One of the most fascinating parts of the report is that it shows the connections between the various media outlets, essentially illustrating the role each plays on a macro and micro level. While much of online media is concentrated in the capital of Bogota, sites also cover areas like Antioquia, Vall de Cauca, and Santander, with a focus that you could probably call (hyper)local. At a broader level, what the report shows is that many of these sites, whether local, national, or niche, share a level of interconnectedness. For example, El Tiempo, the country’s largest newspaper, acts as a kind of hub for daily general news, while La Silla Vacía (founded by ex-Nieman Fellow Juanita León) is the facilitator of government and politics news.

The report is well worth looking (make sure you brush up on your Spanish or have good translation software) at if you’ve got an interest in the growth of online media in Colombia or Latin America and what commonalities exist between the U.S. media and the rest of the world.

POSTED     March 14, 2012, 10 a.m.
SHARE THIS STORY
   
Show comments  
Show tags
 
Join the 15,000 who get the freshest future-of-journalism news in our daily email.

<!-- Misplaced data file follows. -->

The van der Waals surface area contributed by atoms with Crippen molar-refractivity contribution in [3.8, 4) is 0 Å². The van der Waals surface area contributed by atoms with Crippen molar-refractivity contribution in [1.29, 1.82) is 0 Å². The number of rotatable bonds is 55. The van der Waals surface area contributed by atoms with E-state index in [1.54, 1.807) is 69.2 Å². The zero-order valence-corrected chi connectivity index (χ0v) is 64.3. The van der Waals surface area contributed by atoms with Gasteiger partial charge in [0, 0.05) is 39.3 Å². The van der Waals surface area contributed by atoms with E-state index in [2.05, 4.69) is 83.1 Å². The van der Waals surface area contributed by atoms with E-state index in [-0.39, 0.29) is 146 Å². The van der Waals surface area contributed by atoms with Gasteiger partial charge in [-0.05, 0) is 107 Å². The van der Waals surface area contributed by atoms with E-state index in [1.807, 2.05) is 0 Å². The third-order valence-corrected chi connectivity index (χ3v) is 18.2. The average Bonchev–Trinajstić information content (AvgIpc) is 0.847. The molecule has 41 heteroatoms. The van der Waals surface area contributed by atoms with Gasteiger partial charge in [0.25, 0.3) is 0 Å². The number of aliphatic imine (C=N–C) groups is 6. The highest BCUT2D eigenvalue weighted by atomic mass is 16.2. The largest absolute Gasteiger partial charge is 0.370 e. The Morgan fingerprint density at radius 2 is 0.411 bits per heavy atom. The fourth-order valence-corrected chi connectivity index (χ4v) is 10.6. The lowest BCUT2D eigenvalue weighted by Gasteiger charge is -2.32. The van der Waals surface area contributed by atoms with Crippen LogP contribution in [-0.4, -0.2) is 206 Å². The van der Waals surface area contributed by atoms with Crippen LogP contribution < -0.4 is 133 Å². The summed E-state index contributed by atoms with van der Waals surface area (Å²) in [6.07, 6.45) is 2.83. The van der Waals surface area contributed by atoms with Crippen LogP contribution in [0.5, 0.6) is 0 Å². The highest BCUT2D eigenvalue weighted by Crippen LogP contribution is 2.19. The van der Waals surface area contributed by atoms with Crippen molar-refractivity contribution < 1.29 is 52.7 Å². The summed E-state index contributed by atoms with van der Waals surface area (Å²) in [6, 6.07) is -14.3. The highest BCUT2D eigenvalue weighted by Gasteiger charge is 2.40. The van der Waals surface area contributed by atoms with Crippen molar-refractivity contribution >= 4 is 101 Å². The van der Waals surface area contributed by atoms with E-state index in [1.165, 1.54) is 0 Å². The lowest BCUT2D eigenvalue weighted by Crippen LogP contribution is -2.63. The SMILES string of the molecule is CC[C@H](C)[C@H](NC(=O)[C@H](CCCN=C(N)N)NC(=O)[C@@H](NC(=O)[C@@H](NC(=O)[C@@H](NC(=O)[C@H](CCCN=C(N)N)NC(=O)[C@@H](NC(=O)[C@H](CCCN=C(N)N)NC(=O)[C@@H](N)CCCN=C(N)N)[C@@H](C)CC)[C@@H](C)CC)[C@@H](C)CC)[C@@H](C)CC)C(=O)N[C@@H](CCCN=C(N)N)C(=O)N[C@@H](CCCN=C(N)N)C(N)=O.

Scratch Magazine was profitable, but it’s still shutting down — here’s what its founder learned
Scratch Magazine toed the line between “servicey and intellectual,” cofounder Manjula Martin says. That was one reason the paywalled site didn’t make much money.
Newsonomics: On end games and end times
Can publishers find a sustainable business model this new age of Facebook/Apple/Snapchat/Twitter/Google distributed content? And is local news destined to be left behind?
What Scribd’s growing pains mean for the future of digital content subscription models
It turns out that ebook subscription models don’t work very well when people read too much. So what happens next?
What to read next
2843
tweets
A blow for mobile advertising: The next version of Safari will let users block ads on iPhones and iPads
Think making money on mobile advertising is hard now? Think how much more difficult it will be with a significant share of your audience is blocking all your ads — all with a simple download from the App Store.
1763For news organizations, this was the most important set of Apple announcements in years
A new Flipboard-clone with massive potential reach, R.I.P. Newsstand, and news stories embedded deeper inside iOS — it was a big day for news on iPhones and iPads.
762Newsonomics: 10 numbers that define the news business today
From video to social, from mobile to paywalls — these data points help define where we are in the “future of news” today, like it or not.
These stories are our most popular on Twitter over the past 30 days.
See all our most recent pieces ➚
Encyclo is our encyclopedia of the future of news, chronicling the key players in journalism’s evolution.
Here are a few of the entries you’ll find in Encyclo.   Get the full Encyclo ➚
Amazon
McClatchy
DNAinfo
The Philadelphia Inquirer & Daily News
BBC News
CBS News
Mozilla
Arizona Guardian
El Faro
Zonie Report
The Bay Citizen
Austin American-Statesman